As he was on his way to work, the Plant exploded. The cause of the explosion is unknown, but as you can see in the picture, the plant was flattened. Henry was unharmed, but unfortunately the Superintendent Henry Hock was killed in the explosion. It is a very curious case, and there is no information about the explosion in our collection other than the fact that it occurred. If you know anything else about the explosion, please share with us below in the comments!
As a small side story, I will tell you what happened to Henry Draper after the explosion. He became a landscaper and sexton at the Violet Hill Cemetery. He did his job exceptionally well, to the point that when the plans for the cemetery were destroyed for a time, he was the only man to know where the more than 900 dead were buried!
See you all next Wednesday!
Good Afternoon Readers!
Many of you have probably seen the welcome sign on the highway into Perry, but did you know that there used to be another sign directing people to Perry? It was a sign that was five miles out on Highway 169, and was very intriguing!
As you can see in the picture, the sign was similar to a billboard and directed people to Perry to trade. The sign existed around 1950, and was maintained by the Chamber of Commerce. It featured a large ear of corn, which leads me to a big question that intrigues me. It calls Perry the “Heart of the Seed Corn Belt”. Personally, I have never heard of the Seed Corn Belt. It sounds similar to the Bible Belt in the South, but I have no idea what it truly means! Is it just a reference to all the corn grown in the Midwest, or is it something else? If any of you know more about it, I encourage you to tell us in the comments below!
As a final word, I want to let you all know that we now have postcards for the Gary Ernest Smith Exhibition! You can find them at business around town, such as Ben Franklin’s or the Perry Perk. Or, come visit us in the Lower Level of the Town Craft Building to not only get a postcard, but see some of our wonderful collection for yourself!
Good afternoon Readers!
Summer is in full swing, and July 4th is quickly approaching. Because of this, I thought that today we would look at what the holiday was like in Perry in years past!
For instance, the parade seems like it used to be much more ornate than what we have now. As you may know, now the parade is mostly a collection of floats, with a people walking around handing out candy to the kids. However, did you know that the Perry High School Marching Band used to participate in the parade? As you can see in the picture, the parade in 1969 included the old Perry High Band. This is quite a bit different then what it is like today. For starters, the uniforms are a lot different: simple black and white instead of the more elaborate blue and white uniforms of today. In addition, the band does not march in the parade anymore. As far as I know, they do not even start practicing until for marching band until August!
Going back another ten years, we discover another event that is missing from today’s 4th of July celebrations. In the second picture, you can see a group of girls who are in a room in the Hotel Pattee. These girls are the candidates, according to our records, for a 4th of July queen! It seems that the residents of Perry used to vote for a queen for the 4th and, I am assuming, a king as well. The girls in this photo are, starting from the left, Judy Hastie, Sheri Mullen, Phyllis Hall, Joyce Neal, and Bonnie Crouch. This fun tradition does not seem to be active anymore, and it makes me wonder why. Did the people of Perry simply stop choosing candidates? Or was the tradition ended for a specific reason? Readers, do you know what happened to this tradition? If you do, please tell us in the comments below!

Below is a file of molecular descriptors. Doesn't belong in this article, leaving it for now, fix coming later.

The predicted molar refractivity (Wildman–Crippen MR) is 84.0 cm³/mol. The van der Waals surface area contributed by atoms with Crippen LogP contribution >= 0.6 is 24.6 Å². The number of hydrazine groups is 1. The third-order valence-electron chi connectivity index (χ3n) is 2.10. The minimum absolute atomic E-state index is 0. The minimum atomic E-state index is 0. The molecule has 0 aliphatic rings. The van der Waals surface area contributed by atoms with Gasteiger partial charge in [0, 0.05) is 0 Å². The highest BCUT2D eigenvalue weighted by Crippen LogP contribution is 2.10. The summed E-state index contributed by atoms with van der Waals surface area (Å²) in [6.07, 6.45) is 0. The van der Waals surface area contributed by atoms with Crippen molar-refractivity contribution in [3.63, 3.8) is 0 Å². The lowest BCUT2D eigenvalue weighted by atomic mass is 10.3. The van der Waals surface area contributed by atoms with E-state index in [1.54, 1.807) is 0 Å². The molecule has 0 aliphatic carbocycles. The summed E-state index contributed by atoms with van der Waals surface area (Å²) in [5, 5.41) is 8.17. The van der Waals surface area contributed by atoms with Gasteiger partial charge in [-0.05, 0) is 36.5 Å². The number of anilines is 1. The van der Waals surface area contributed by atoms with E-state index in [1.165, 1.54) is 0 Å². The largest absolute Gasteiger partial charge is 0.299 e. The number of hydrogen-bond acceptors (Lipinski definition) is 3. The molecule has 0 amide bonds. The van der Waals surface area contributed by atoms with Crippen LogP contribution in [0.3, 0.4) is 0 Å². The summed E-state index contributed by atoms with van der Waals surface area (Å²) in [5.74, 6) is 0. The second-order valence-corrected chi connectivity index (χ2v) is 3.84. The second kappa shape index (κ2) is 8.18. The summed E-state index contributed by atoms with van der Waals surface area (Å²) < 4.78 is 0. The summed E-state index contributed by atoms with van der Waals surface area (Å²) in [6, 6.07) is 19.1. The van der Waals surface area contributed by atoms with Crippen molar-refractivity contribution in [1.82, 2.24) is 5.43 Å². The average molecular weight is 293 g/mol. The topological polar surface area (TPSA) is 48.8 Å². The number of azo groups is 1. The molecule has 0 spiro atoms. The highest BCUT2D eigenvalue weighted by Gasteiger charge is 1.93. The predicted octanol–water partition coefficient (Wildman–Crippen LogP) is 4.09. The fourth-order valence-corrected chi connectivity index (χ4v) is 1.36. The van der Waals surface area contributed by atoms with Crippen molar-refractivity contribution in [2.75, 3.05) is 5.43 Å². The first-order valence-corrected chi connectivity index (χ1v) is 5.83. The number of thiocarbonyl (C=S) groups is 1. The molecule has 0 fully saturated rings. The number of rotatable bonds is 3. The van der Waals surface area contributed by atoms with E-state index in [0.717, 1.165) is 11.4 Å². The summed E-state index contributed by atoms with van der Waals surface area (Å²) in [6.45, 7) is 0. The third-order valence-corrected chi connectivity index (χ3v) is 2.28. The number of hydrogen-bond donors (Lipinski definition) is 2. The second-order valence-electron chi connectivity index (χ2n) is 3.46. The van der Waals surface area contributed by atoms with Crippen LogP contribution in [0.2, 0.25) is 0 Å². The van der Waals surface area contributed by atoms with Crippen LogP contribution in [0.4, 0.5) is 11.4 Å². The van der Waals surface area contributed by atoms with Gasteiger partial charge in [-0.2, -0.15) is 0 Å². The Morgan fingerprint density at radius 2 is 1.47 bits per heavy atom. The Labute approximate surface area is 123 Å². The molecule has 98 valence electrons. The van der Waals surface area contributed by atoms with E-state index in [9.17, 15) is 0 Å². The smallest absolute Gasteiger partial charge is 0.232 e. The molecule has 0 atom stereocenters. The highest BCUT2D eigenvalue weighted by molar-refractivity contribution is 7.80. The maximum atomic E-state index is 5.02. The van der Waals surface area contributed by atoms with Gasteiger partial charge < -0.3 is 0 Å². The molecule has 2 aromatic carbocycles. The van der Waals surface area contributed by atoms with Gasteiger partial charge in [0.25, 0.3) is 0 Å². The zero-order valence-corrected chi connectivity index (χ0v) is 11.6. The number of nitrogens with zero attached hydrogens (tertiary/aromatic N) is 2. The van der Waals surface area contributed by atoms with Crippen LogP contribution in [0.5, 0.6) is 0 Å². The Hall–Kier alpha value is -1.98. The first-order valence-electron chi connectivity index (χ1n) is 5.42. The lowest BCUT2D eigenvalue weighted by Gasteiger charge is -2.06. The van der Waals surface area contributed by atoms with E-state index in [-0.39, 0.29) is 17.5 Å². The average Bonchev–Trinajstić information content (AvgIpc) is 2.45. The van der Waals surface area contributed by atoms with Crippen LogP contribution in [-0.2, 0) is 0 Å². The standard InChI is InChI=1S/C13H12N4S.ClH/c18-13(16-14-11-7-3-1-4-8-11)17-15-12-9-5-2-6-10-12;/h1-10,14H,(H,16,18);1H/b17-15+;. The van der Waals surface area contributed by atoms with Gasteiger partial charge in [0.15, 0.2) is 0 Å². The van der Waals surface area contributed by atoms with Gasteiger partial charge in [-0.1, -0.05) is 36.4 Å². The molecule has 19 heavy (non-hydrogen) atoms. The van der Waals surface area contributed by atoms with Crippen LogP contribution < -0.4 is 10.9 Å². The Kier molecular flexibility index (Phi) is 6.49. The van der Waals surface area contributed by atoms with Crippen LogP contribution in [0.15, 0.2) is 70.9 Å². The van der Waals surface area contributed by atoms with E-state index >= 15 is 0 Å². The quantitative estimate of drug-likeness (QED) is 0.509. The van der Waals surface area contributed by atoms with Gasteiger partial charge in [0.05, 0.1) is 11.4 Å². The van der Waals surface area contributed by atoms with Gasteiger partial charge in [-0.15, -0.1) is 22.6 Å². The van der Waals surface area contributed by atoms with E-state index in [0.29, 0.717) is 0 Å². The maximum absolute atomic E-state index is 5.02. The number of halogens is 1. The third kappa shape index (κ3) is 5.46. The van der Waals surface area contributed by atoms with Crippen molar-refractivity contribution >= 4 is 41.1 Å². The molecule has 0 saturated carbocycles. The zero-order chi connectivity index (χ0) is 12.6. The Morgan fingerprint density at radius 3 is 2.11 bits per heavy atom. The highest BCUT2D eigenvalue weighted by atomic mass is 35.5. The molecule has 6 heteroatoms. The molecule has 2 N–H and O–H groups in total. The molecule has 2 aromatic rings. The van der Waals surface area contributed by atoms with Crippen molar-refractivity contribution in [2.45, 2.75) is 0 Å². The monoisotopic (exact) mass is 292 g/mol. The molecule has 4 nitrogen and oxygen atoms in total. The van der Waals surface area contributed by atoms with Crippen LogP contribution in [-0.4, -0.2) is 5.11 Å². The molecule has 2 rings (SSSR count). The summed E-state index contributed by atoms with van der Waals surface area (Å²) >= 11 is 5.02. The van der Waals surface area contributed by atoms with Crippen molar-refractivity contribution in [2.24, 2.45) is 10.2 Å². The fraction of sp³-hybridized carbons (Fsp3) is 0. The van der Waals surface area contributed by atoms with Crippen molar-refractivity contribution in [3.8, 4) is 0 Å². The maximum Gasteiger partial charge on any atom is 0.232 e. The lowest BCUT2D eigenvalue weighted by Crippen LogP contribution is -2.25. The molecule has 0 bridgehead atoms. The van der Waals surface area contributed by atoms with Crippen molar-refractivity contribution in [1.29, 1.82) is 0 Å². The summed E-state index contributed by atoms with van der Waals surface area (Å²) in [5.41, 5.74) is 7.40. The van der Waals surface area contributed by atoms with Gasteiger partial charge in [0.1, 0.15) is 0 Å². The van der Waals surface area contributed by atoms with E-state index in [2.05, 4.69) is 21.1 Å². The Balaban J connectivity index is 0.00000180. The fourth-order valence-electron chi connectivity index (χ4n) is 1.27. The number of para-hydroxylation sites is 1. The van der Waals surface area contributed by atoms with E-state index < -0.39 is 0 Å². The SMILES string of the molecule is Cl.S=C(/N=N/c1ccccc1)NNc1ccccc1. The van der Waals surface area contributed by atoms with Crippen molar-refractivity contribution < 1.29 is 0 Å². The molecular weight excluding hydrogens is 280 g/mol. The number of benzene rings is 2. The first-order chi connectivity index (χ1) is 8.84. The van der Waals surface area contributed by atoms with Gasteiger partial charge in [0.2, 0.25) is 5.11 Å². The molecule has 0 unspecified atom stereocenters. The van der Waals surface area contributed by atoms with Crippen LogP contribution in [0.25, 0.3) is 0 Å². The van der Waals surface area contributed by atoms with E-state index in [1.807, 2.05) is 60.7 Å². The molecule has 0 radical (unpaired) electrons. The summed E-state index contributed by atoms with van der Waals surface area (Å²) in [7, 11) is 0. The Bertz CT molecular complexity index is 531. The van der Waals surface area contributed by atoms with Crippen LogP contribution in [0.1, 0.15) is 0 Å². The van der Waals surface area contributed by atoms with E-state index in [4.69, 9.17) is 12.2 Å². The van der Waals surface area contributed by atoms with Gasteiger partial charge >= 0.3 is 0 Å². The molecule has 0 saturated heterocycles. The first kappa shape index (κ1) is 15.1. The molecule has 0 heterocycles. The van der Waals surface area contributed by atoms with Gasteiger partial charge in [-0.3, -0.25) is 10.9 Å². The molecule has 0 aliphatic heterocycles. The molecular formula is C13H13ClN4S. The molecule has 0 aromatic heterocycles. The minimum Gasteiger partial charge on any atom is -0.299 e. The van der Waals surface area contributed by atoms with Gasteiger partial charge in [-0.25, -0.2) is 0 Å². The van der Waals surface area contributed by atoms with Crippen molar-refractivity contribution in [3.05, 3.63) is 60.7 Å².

In fact, if you have any memories of some lost 4th of July tradition, please share them with us, too, and have a good 4th of July weekend!
Good Afternoon Readers!
Today I have another interesting story from out of our collection of Oral Histories. This story is about a darker time in Perry and America’s history: segregation. This story comes from the Oral History of Glen Theulen. It is about a high school dance that he attended and danced with an African American classmate, and the reactions of people at the dance:
“When I was in high school…I was a junior…we had a dance up on the old gym floor up here…the old high school. And the whites were not to dance with a black girl, never and vice versa. And so… So anyway why the…the dance goes on and so I went over and I said to Sophia White, I says come on Sophia let’s dance. Oh we can’t. I said come on, come on, let’s dance. And Sophia White is the sister to Roy White. Okay. Sophia was a year ahead of me…brilliant girl…and man we got on that floor and jitterbugged and I thought every teacher in that gymnasium was gonna have a heart attack and I’d forgotten about that but Kenny Appenzeller, kid from Perry…farmed outside of town here… When I first got home here in ’89 said you remember the night that you got old…got the…Sophia White on the floor? He says I thought the teacher was gonna have [unclear]. I thought she was gonna…and I said well I kinda remember that, yeah. And you know I just never…”
Unfortunately, we do not know what Kenny thought the teacher was going to have, as the translator for the script could not make out the words being said. However, as you can see, segregation was a real thing here in Perry. Even dancing together was not allowed, and from the sounds of it almost gave all the teachers heart attacks! Clearly, dancing with Sophie was completely unexpected, even if their jitterbugging was amazing. It is such a shame that a simple act of dancing with another person could lead to such awful words and hate. Thankfully, segregation no longer exists in our country today, and we have come a long way on discrimination. Do you, readers, have any stories about segregation? If you do, please feel free to share them with us!